Paintball tank

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The Special Ops Razorback is an example of a paintball tank built on the chassis of an Israeli Fast Attack Vehicle; note the Turret on the rear, the central air system on the hood, and the gun ports on the side windows.[1]

Paintball tanks are mechanized vehicles used in various types of the sport of paintball, usually with the intent of military simulation. Paintball tanks are commonly used for woodsball and scenario paintball games; and are often referred to as "Paintball Armored Vehicles" (PAV). Similar tanks have also been created for use in Airsoft scenario games, with varying degrees of similarity to a true tank.

Paintball tanks are generally built as walking tanks ("Pugs"), built from scratch, ATV-based or automobile based. Sometimes Paintball tanks are built from go carts and moduled to look like a tank. Sometimes they are even built out of golf carts.


Rules and game involvement[edit]

Paintball tanks usually have special rules to adhere to for each event. These rules change from field to field and from scenario producer to scenario producer. For example, some places will not allow personal-armor ("PUG") style tanks and some will not allow the automotive heavy tanks. Speed limit rules are generally considered among the more important rules for paintball tanks, especially the heavy tanks. It is a common rule to restrict Paintball tanks to 5 mph or "Walking speed"

Tank types and construction[edit]

Paintball tanks are generally designed to act as either anti-tank or anti-infantry vehicles, and are constructed using one of the standard four variations.

Walking tanks[edit]

A Pug from a Battle of the Bulge-themed scenario game

Walking tanks, or 'Pugs', are cheap, simple paintball tanks generally built for smaller scenarios and fields. Less a tank and more a protective covering for the operator, walking tanks generally take the form of a cage worn by the user with a frame made of PVC or ABS pipe and covered in plywood, sheet metal, fiberglass and/or paintball netting. Generally, a pair (sometimes more or less) of paintball guns, and occasionally launchers, will be mounted chest-height. While lacking the visual impressiveness of other designs, Pugs can be built for very little money, and provide much the same benefit.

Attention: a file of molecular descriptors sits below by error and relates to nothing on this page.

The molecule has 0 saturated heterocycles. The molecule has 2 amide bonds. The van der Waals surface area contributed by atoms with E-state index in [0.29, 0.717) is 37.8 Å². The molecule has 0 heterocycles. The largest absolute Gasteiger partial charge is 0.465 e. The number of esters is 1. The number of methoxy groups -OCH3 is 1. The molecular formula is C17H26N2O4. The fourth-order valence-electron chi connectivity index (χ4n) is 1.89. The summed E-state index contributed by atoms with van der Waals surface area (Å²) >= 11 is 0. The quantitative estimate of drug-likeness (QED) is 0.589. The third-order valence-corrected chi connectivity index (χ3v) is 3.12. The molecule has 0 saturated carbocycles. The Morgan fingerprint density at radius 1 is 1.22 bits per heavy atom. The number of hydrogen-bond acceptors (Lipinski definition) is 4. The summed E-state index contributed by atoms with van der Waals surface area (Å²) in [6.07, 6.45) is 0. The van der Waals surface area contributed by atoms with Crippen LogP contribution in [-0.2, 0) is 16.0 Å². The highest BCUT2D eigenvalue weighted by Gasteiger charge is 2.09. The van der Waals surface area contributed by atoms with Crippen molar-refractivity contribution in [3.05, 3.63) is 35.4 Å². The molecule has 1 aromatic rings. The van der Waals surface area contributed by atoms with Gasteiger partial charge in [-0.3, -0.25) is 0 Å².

Scratch-built tanks are created from the ground up by enthusiasts; as such they are virtually any size or armament, although most are fairly small. Some are designed as scale replicas of historical or modern tank designs, others for performance. They're generally built on wood or tube-frame chassis and covered in wood, sheet metal or fiberglass, and powered by a small industrial engine. Some of the more involved versions feature working tracks, motorized turrets and large engines.

ATV based tanks[edit]

ATV-based tanks are ATVs fitted with turrets and protective coverings. The level of involvement varies here as well; some are simply quads or similar fitted with a removable netting cage, others feature scratch-built bodies and turrets and are capable of housing several players and their equipment. All-terrain vehicles, Golf carts and amphibious ATVs are the most popular bases for ATV tanks, thanks to ready availability, off-road ability and low price. Almost anything can be put onto these vehicles.

Automobile-based tanks[edit]

Automobile-based tanks are modifications to existing automobiles; ranging from minivans with firing ports and windows replaced by netting to near-replica vehicles featuring completely new bodies. The most common base vehicles are SUVs, Jeeps and trucks, due to low cost and availability, although most feature high ground clearance and 4-wheel drive is helpful given poor conditions of many trails and roads in paintball fields. Minivans are also a common sight.


Tankball is a variation of paintball in which players drive modified full-size tanks and fire paint-filled ping pong balls, paintball Buckshot, or Nerf Rockets at another tank. Each battle pits two tanks against one another, and each tank can contain three or more teammates. Tankball is a much more expensive game than Paintball, and is therefore far less common.

Currently there is only one place the game is available, Leicestershire in England where paint-filled ping pong balls (with a diameter of 40mm) are used as ammunition, in combat restricted to tanks (actually FV432 Armoured Personnel Carriers). Closed-hatch operation is mandatory as the paintballs have too much kinetic energy to safely impact unprotected persons.[1][2]

External links[edit]


  1. ^ Tank Paintball
  2. ^ "Paintball Guide".  Wednesday, 1 February 2017